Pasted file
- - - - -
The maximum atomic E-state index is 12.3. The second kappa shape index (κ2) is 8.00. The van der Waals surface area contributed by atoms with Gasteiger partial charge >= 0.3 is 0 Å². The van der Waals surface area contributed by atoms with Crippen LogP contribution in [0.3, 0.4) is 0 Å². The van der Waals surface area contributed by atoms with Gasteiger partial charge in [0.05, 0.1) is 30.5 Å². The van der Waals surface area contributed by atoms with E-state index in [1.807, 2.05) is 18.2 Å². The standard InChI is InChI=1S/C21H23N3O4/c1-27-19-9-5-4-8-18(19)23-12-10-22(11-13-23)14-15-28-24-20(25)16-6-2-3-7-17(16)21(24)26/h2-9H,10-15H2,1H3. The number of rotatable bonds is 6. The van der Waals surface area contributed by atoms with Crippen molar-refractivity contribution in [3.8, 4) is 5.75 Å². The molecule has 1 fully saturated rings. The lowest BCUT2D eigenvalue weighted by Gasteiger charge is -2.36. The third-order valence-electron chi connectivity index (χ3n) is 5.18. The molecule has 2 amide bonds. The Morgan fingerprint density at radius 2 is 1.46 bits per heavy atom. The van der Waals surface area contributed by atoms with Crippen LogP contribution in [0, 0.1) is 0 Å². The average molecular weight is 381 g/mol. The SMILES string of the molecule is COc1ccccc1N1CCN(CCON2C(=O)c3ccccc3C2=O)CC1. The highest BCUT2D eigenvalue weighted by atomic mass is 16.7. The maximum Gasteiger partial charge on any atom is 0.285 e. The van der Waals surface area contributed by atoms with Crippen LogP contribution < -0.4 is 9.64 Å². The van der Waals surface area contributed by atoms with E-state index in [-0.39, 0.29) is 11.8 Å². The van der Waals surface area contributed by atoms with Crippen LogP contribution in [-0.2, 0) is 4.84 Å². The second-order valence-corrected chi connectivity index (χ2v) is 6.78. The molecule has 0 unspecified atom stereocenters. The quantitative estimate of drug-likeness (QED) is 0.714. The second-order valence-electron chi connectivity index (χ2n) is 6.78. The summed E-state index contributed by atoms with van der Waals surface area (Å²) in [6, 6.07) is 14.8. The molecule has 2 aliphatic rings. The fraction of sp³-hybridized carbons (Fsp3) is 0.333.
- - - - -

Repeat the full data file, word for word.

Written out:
The maximum atomic E-state index is 12.3. The second kappa shape index (κ2) is 8.00. The van der Waals surface area contributed by atoms with Gasteiger partial charge >= 0.3 is 0 Å². The van der Waals surface area contributed by atoms with Crippen LogP contribution in [0.3, 0.4) is 0 Å². The van der Waals surface area contributed by atoms with Gasteiger partial charge in [0.05, 0.1) is 30.5 Å². The van der Waals surface area contributed by atoms with E-state index in [1.807, 2.05) is 18.2 Å². The standard InChI is InChI=1S/C21H23N3O4/c1-27-19-9-5-4-8-18(19)23-12-10-22(11-13-23)14-15-28-24-20(25)16-6-2-3-7-17(16)21(24)26/h2-9H,10-15H2,1H3. The number of rotatable bonds is 6. The van der Waals surface area contributed by atoms with Crippen molar-refractivity contribution in [3.8, 4) is 5.75 Å². The molecule has 1 fully saturated rings. The lowest BCUT2D eigenvalue weighted by Gasteiger charge is -2.36. The third-order valence-electron chi connectivity index (χ3n) is 5.18. The molecule has 2 amide bonds. The Morgan fingerprint density at radius 2 is 1.46 bits per heavy atom. The van der Waals surface area contributed by atoms with Crippen LogP contribution in [0, 0.1) is 0 Å². The average molecular weight is 381 g/mol. The SMILES string of the molecule is COc1ccccc1N1CCN(CCON2C(=O)c3ccccc3C2=O)CC1. The highest BCUT2D eigenvalue weighted by atomic mass is 16.7. The maximum Gasteiger partial charge on any atom is 0.285 e. The van der Waals surface area contributed by atoms with Crippen LogP contribution < -0.4 is 9.64 Å². The van der Waals surface area contributed by atoms with E-state index in [-0.39, 0.29) is 11.8 Å². The van der Waals surface area contributed by atoms with Crippen LogP contribution in [-0.2, 0) is 4.84 Å². The second-order valence-corrected chi connectivity index (χ2v) is 6.78. The molecule has 0 unspecified atom stereocenters. The quantitative estimate of drug-likeness (QED) is 0.714. The second-order valence-electron chi connectivity index (χ2n) is 6.78. The summed E-state index contributed by atoms with van der Waals surface area (Å²) in [6, 6.07) is 14.8. The molecule has 2 aliphatic rings. The fraction of sp³-hybridized carbons (Fsp3) is 0.333.